Flutes: The TVD
First Date

“I was recently shown a photograph which captured one of my earliest encounters with vinyl. It shows a large old brown suitcase opened flat on a living room floor. In one half there’s me as a two-year old, and in the other are dozens of 7” records jammed together. Some handwritten alphabetic labels poke between the discs which belonged to my dad in his younger days when he ran a mobile disco. A record sleeve rests in my lap, and I’m looking across grinning at the rows of records in front of me.”

“From that point it might have been reasonable to conclude that my future as a bona fide crate digger had been cemented, though it never quite turned out like that. My passion for music has always been equalled by my interest in technology, and so as every new gadget came along – Walkman, Discman, MiniDisc player and MP3 player – I would migrate my collection from one format to another.

Despite that, as a teenager I would often spend Saturdays at my local record store trying to build up my vinyl single collection. When a CD single was £3.99, spending the same (or often less) on a beautifully packed piece of limited edition vinyl was really a no brainer. Particular highlights from those days included Garbage’s “Stupid Girl” in a lovely blue cloth case, and a glorious piece of coloured vinyl for “Dune Buggy” by The Presidents of the United States of America.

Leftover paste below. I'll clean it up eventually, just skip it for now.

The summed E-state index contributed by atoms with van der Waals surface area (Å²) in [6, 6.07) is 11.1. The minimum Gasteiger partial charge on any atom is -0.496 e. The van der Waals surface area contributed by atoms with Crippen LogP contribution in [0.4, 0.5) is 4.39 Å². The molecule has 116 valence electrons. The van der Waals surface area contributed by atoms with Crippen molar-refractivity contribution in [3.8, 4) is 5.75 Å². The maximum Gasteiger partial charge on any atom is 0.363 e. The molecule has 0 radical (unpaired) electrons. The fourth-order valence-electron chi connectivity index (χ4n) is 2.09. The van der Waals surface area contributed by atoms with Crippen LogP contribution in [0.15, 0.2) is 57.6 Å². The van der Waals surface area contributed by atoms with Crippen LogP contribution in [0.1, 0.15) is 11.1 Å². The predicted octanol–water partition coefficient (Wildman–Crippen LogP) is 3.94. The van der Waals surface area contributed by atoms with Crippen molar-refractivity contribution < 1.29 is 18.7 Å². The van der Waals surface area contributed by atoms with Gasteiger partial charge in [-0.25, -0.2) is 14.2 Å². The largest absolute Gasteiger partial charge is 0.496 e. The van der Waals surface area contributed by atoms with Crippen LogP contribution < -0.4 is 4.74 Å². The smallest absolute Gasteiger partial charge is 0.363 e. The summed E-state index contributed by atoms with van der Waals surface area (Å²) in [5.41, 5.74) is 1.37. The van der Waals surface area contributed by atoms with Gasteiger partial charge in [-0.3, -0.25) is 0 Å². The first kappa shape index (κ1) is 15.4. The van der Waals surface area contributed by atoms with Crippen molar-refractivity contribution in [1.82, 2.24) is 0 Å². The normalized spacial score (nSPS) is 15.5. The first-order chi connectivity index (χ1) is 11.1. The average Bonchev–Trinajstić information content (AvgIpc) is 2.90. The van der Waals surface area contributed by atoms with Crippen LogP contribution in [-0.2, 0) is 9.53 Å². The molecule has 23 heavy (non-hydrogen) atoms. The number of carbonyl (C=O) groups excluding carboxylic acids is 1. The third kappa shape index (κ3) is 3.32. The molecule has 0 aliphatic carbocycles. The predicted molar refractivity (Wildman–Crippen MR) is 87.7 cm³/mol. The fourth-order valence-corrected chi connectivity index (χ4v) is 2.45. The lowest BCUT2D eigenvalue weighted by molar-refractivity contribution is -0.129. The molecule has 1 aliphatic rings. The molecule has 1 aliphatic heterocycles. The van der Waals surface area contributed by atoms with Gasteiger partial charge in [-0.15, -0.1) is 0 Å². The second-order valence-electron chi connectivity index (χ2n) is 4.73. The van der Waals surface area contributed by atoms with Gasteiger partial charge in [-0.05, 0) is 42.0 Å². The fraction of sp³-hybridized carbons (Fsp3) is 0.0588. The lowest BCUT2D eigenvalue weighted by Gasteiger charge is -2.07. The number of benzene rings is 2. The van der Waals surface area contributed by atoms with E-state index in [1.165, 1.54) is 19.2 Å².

As I’ve spent my adult life moving around a bit, I have often leant on the convenience of digital formats. When you’re living in a small room in a flat share in London, a vast collection of records isn’t really an option.

Still, I do find myself returning to vinyl and other physical formats. There are some very smart websites which help you discover fantastic music, but I haven’t found anything which replaces the experience of trawling record stores and second-hand shops in order to reveal new records.

My appreciation of Frankie Goes to Hollywood remixes would have never come about without visits to car boot sales. I even recently bought an old 1928 HMV gramophone which enables me to play some older discs that I’ve been picking up in charity shops. My latest haul brought home some 1940s Russian piano recordings, and Louis Armstrong’s “New Orleans Funeral March.” It’s been a fascinating extra dimension to my musical education!

To be honest, I was very much in two minds when we came to discuss release formats for the Flutes record. Do we really need a vinyl release in 2013? Kudos to Godfrey (our singer) for pushing the vinyl agenda, because when the final gatefold product came back from the manufacturer we couldn’t have been happier. It’s the perfect presentation for the collection of those songs. And as much as I love my Spotify account dearly, no one has yet made an app that replicates the touch of a record sleeve and the shimmer of vinyl.”
Rob Marshall, Guitars

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